Thank you Sharon Sigman for your original blog.
If you're in the process of buying a home, you've probably already met with a lender who advised you on what to do and what not to do during the escrow process. But if you're just getting ready to buy or plan on doing so in the near future, following a few financial tips can mean the difference between qualifying...and not, and also getting a decent rate. These are a few universal "don'ts" that will help you stay on track, even before you get a lender involved.
Don't take out more credit
If you're thinking you're going to buy a house in a matter of a few months, forget that new laptop on the Best Buy card, forget that new car, and forget that Old Navy card. Sure, it's only a $30 pair of pants. But, taking out more credit can harm your debt-to-income ratios, which can make you look like a credit risk. And that's not worth it, no matter how cute the pants are.
Don't pay off all your current credit cards
Your lender will tell you specifically what you should pay down and what you should leave alone, but banks tend to like responsible credit management. In some cases, that may mean carrying a small balance on one or more cards.
Don't charge up all your cards to the limit
"Responsible credit management" does not mean running every available card up to the limit and/or only making minimum monthly payments. Banks will not look kindly on this when you go to get approved for a loan.
Be careful with old debts
You may think that in order to qualify for a mortgage or get the best possible rate you have to pull your credit and go back through every single entry to identify and take care of anything negative. You're right about the first part. Pulling your credit so you know what you're working with is critical, and financial experts recommend doing it annually, regardless of what you're planning (or not planning) to buy. But be careful with old debts. It doesn't hurt to ask a lender what should and should not be taken care of. But, in general, you'll want to:
Pay in full instead of making settlement arrangements - It's not uncommon for debt collection companies to send out settlement offers that allow you to settle debts for less than the total amount. While this can sound tempting, it likely won't yield the results you're looking for. Yes, it'll stop the harassing phone calls and persistent letters. But if your goal is to get the debt to disappear from your credit report, you'll be disappointed.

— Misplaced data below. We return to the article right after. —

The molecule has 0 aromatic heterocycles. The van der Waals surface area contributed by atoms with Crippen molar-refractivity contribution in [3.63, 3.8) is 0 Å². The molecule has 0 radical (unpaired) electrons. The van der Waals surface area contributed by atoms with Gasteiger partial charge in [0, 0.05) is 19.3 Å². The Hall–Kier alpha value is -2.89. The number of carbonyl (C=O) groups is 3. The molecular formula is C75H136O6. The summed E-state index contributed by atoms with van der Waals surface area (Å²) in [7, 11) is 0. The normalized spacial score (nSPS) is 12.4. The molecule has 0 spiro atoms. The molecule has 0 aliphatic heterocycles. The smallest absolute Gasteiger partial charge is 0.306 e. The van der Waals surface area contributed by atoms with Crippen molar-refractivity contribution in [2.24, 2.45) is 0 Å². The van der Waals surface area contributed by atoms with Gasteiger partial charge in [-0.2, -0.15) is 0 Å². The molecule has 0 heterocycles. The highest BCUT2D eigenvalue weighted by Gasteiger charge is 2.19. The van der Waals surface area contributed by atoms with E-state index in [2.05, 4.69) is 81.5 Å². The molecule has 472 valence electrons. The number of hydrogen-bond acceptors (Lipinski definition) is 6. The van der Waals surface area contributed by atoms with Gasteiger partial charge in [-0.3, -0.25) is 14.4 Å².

"When you settle your debt, the activity usually shows up on your credit report as ‘debt settled' or ‘partial payment' or ‘paid in settlement.' You can talk to the settlement company about the specific language they use, but the bottom line is: this is a red flag on your report," said clearpoint. "FICO doesn't reveal how much your score will drop, exactly, and your report doesn't indicate how much of the original debt was forgiven; it simply shows you settled. Either way, it still points to the fact that you may be a credit risk."
Stick to newer debts - Older debts that are getting close to falling off your report should be the last thing you pay. "You also want to consider the statute of limitations on your debt," they said. "Most past debts remain on your credit report for seven years, so if you're close to the time frame when the debt falls off, settling it may not make much of a difference. There's an ethical argument to be made here, but practically, you might just be settling a debt that was about to disappear anyway."
Be careful with debt consolidation
If you have a lot of outstanding debt, are in over your head with credit cards and store cards, and can only manage the minimum monthly payment on all your existing loans, you're likely going to have a hard time qualifying for a mortgage. You may be tempted to lump your debt together into one payment through a credit consolidation company, but beware the consequences. There may be startup fees, interest rates on the consolidation loan could skyrocket after an initial teaser rate expires, and, in some cases, an improvement in credit is years away.
Don't get lax with your payments
Your lender will reinforce this, but it bears repeating that even after you've been prequalified, you need to keep your payments current on your car, your Visa, etc. Your lender will do a recheck before closing just to make sure nothing has changed in your credit report, and if you have new issues, it could impact your loan.
Don't move money around
"We know a story of one homebuyer who almost lost his home because he had stated on his application that the down payment was coming from a mutual fund account. Then, two days before closing, he decided to sell a baseball card collection instead," said HSH.com. "The loan had to be underwritten all over, his ownership of the collection, its value and its sale had to be verified, the closing was delayed and the fees increased."
Don't change jobs before you buy your home
This is a big no-no don't if you're in the process of buying a home or are about to. Among all the other financial information your lender will be collecting in consideration of your loan, they will also be asking about your employment history. You're obviously less likely to be approved if you're unemployed (unless you're independently wealthy, and, in that case, Congratulations!). A recent job change may also be problematic if the bank is feeling jumpy about your job security.
Written by Jaymi Naciri